It is possible that the NYDFS is arguing that more lenders outside the scope of its authority would be bad, since more external lenders might equal more external, harmful loans, which would equal more human misery. But that is a speculative argument that runs contrary to the idea that increased competition generally results in better products, prices, and service. In fact, there is good evidence that New York’s restrictive law is cutting off credit access for borrowers most in need of additional options.
Further, as with the money transmission argument above, the argument is premature. The OCC has made noises that it would limit charter access to “responsible” firms. This may mean the OCC would impose a de facto cap that charter recipients could charge. This would be a bad idea and not supported by the law, but it would address the NYDFS’ concern.
Finally, the NYDFS has argued that the OCC’s fintech charter will harm the NYDFS institutionally by cutting it off from fees. The NYDFS funds itself by assessing fees on regulated entities, including non-depository lenders and money transmitters. The NYDFS argues that firms obtaining an OCC charter instead of being regulated by the NYDFS will deprive it of “crucial resources that are necessary to fund the agency’s regulatory function” and that the charter “pose[s] an insidious threat to the health of New York’s regulatory environment”.
This argument is likely driven more by standing than anything else, since it seeks to show that the NYDFS stands to suffer an institutional harm due to the OCC’s actions. But it might cut against the NYDFS since it also supports the view (held by some) that states’ opposition to the OCC has more to do with protecting the states’ turf and revenue streams than customers.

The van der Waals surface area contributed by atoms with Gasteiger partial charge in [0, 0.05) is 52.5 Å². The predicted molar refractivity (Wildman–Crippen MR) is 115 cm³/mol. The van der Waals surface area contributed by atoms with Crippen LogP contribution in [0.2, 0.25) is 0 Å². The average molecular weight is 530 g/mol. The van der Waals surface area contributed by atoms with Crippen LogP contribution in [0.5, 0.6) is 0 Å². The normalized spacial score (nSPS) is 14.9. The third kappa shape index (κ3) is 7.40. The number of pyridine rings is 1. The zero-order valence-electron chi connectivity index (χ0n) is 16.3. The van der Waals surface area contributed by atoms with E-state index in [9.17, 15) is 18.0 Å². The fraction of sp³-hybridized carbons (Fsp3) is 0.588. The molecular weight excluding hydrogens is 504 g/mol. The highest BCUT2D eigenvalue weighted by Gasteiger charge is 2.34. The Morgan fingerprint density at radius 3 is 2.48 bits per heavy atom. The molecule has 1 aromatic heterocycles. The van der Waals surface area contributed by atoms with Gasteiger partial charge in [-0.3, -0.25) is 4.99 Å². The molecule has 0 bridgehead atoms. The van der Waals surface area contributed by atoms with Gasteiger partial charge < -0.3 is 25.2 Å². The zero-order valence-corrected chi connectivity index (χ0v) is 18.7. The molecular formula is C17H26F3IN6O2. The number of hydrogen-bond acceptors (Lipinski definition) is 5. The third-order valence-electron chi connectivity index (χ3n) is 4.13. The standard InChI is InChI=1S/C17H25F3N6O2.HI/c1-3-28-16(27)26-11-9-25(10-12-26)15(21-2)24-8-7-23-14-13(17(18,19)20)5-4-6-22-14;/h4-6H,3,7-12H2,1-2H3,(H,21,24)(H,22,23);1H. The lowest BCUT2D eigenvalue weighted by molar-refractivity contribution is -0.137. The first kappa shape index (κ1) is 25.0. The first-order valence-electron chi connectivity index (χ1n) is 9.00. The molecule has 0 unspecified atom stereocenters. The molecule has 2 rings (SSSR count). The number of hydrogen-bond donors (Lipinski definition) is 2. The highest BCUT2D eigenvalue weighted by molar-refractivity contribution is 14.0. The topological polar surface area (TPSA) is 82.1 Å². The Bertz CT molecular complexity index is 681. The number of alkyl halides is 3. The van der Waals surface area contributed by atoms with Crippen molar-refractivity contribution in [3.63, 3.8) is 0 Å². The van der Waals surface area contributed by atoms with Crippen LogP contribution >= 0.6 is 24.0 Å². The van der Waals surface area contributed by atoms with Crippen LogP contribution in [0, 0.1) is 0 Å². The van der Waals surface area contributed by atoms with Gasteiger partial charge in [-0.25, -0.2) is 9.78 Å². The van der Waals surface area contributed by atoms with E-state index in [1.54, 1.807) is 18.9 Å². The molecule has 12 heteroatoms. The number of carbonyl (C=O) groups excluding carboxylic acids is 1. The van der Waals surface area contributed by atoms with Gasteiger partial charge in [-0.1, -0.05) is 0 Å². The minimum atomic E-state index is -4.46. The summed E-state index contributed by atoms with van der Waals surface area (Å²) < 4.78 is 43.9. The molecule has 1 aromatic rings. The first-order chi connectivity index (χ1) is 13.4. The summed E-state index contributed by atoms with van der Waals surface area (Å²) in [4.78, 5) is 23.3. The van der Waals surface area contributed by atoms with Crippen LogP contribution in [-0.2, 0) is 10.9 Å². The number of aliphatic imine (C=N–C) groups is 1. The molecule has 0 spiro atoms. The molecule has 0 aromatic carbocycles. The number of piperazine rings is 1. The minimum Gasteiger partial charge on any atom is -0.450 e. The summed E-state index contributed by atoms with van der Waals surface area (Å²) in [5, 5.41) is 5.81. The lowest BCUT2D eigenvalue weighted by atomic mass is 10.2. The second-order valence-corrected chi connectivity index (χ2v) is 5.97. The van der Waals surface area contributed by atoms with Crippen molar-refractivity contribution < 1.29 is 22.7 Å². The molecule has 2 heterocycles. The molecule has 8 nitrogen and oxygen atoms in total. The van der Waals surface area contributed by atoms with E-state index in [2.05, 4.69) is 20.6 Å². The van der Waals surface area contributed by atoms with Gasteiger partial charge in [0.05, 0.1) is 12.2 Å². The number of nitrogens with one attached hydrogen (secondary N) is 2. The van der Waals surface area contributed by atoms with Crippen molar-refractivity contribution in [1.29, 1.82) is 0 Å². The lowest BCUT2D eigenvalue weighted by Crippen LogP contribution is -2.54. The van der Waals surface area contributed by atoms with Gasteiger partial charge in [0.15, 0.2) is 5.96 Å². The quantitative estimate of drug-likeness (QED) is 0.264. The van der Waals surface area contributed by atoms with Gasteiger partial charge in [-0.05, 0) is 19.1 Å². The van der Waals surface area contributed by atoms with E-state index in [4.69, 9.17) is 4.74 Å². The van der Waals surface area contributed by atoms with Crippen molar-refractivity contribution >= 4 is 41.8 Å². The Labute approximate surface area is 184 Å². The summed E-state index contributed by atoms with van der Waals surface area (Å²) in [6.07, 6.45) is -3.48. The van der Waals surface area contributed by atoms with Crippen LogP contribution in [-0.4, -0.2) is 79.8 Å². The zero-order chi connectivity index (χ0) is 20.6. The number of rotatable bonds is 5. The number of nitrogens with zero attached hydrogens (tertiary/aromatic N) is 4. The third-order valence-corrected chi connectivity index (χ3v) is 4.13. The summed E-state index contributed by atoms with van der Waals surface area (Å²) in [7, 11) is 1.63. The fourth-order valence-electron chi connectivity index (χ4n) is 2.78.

If state regulators should have control over all of the financial transactions occurring in their state, shouldn’t the law be changed to undo interest rate export for banks? A loan that is “dangerous” if made by a non-depository does not suddenly become “safe” if it is made by a depository instead. The states have yet to explain (at least to my satisfaction) why competitors offering similar products should be subject to different rules. After all, the argument that similar products should be regulated similarly was what state banks used to get interest export on par with national banks.
The NYDFS complaint also inadvertently highlights another policy issue that militates for greater federalization of online financial services regulation. In describing itself, the NYDFS says:
New York is a global financial center and, as a result, DFS is effectively a global financial regulator. (emphasis added)
This displays the political equity problem inherent in state-by-state regulation. The NYDFS is answerable only to the citizens of New York, but its de facto authority extends beyond the state’s borders. This creates a lack of legitimacy. As discussed at length in my recent paper, a more federalized regime (whether through the OCC or some other system) would allow for greater democratic participation and accountability because Congress and the President would have a role to play. That fact doesn’t address whether the OCC’s proposed charter is allowed under current law, but it does highlight that to avoid regulation without representation the OCC’s proposal may have some merit.
The next episode of Bank Wars will likely involve the OCC’s response to one or both of the suits against it, unless someone else sues the OCC, which I hope doesn’t happen since I am running out of titles.